Last fall, I published an article titled, "Kinder Morgan: What Should I Do?" It was one of a pile of articles published about the company in a short time frame.
The intense level of interest revolved around Kinder Morgan's (NYSE:KMI) precipitous price slide, its credit outlook being changed to negative by Moody's, and the endangerment of its dividend - all happening at the same time. There was bad news on every front.
The price slide had taken KMI's yield into double digits, while questions swirled about whether KMI could pay, let alone raise, its dividend at levels it had been stating that it would maintain.
To my astonishment, my little article, which I wrote as a byproduct of thinking through a portfolio management question, garnered more than 45,000 page views and 780 comments. It turns out that a lot of people had strong opinions about the company, its dividend, and the intelligence of investors who owned it.
If there was bad news on every front for KMI, the situation is the opposite lately for Realty Income (NYSE:O). Once again, we have a spate of articles (at least a dozen on SA alone since March 1). Most of the articles revolve around O's high valuation and its plunging dividend yield. In contrast to KMI, Realty Income's price has shot up, causing its yield to drop to quite a low level for a REIT.
At its current price, O's valuation has risen into a territory that I consider clearly overvalued. Using the valuation methods described here, I developed the following summary of O's valuation.
At a current price of about $62, I reckon that Realty Income is about 32% overvalued. Its forward (indicated) yield is 3.8%. At fair value, that would be around 5%. O's 5-year average yield (per Morningstar) has been 4.8%.
I have owned O since 2008, having bought it in two purchases during the Great Recession. I have not dripped dividends since then; simply held the shares. On a combined basis, I have a capital gain (price only) of 147% and yield on cost of 10.5%.
In a recent article, Adam Aloisi summed up selling decisions in a great sentence: "A trim, swap, or sell should be looked at in terms of its impact on your entire portfolio and your overriding strategy." I have a strategy document for my Dividend Growth Portfolio (DGP), and its selling guidelines are how I implement the principle embodied in that sentence.
My portfolio management question for O is based on these facts:
- Because its capital value has gone up so much, O now comprises 11.6% of my portfolio's value. My selling guidelines call for me to seriously consider trimming a position if it exceeds 10% of the portfolio.
- The stock is 32% overvalued. My selling guidelines call for me to seriously consider selling a position if it becomes seriously overvalued. To me, 32% is seriously overvalued.
Please note that the fact that I have a big gain or large yield on cost do not enter into the question. In an article in 2012, I explained that yield on cost is not relevant when considering a sale.
That may sound odd coming from me, given my history of defending YOC as a useful metric. It is true that I think YOC is useful, but not very much when it comes to selling. Here's why: When you are deciding whether or not to sell, your primary view is looking forward. YOC looks backward and right up to the present moment, but it does not look forward.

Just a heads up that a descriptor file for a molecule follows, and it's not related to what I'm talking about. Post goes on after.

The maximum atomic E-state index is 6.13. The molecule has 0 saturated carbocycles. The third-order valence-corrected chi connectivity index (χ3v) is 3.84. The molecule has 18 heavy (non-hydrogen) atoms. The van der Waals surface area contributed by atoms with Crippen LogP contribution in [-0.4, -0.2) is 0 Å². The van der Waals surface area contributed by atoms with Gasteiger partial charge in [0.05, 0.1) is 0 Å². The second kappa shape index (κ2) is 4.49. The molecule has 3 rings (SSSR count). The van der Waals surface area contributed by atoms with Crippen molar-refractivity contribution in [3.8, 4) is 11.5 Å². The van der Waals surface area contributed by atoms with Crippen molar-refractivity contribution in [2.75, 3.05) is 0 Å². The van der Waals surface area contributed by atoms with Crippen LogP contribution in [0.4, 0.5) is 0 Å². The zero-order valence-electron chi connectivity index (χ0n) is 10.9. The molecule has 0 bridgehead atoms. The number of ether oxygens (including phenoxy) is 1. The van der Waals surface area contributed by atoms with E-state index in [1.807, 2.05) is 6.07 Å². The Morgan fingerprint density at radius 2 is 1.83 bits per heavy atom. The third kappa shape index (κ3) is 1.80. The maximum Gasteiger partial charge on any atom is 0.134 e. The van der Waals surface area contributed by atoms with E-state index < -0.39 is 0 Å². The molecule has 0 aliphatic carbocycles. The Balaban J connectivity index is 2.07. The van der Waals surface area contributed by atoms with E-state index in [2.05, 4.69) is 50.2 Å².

Likewise, the 2.5-bagger capital gain is good news but old news. The stock's past performance does not enter into the decision whether to trim Realty Income.
My selling guidelines are just that, guidelines but not hard and fast rules. They define times to seriously consider selling. For Realty Income, this is one of those times.
My current thinking is this. Realty Income has been at or above 10% of my total portfolio for several months, and I have let it ride. The reason that O's proportion is that high is because it is seriously overvalued. At fair value, it would be under 8% of the portfolio.
I am thinking that if O continues to rise to where it exceeds 12% of the portfolio, I will probably trim it back to 8%-9%, and invest the proceeds elsewhere.
I know what the arguments against trimming are:
- O is doing exactly what you bought it to do. Why sell it?
- Let your winners run. Strong companies get stronger.
- What can you possibly replace it with that would be as good?
My guideline against oversized positions is a strategic safety measure. It pushes me in the direction of diversification. Indeed, at 10%, my guideline is far wider than most investors, many of whom have maximum position sizes of 3% to 5% of their portfolios.
My target number of positions is 20-25; I currently have 18. Diversification trumps "let it ride" considerations by my way of thinking, since at its foundation it is a risk-coping technique.
The last bullet point - what would replace O - is a strong question. I never sell anything without knowing what I will replace it with. So the possibility that I would trim O and replace it depends on having a strong replacement candidate waiting in the wings. I would require a stock that at least replaces the income lost, is of equal or better quality, and has strong prospects going forward. If no such stock exists, I won't sell O.
Disclosure: I am/we are long O.
I wrote this article myself, and it expresses my own opinions. I am not receiving compensation for it (other than from Seeking Alpha). I have no business relationship with any company whose stock is mentioned in this article.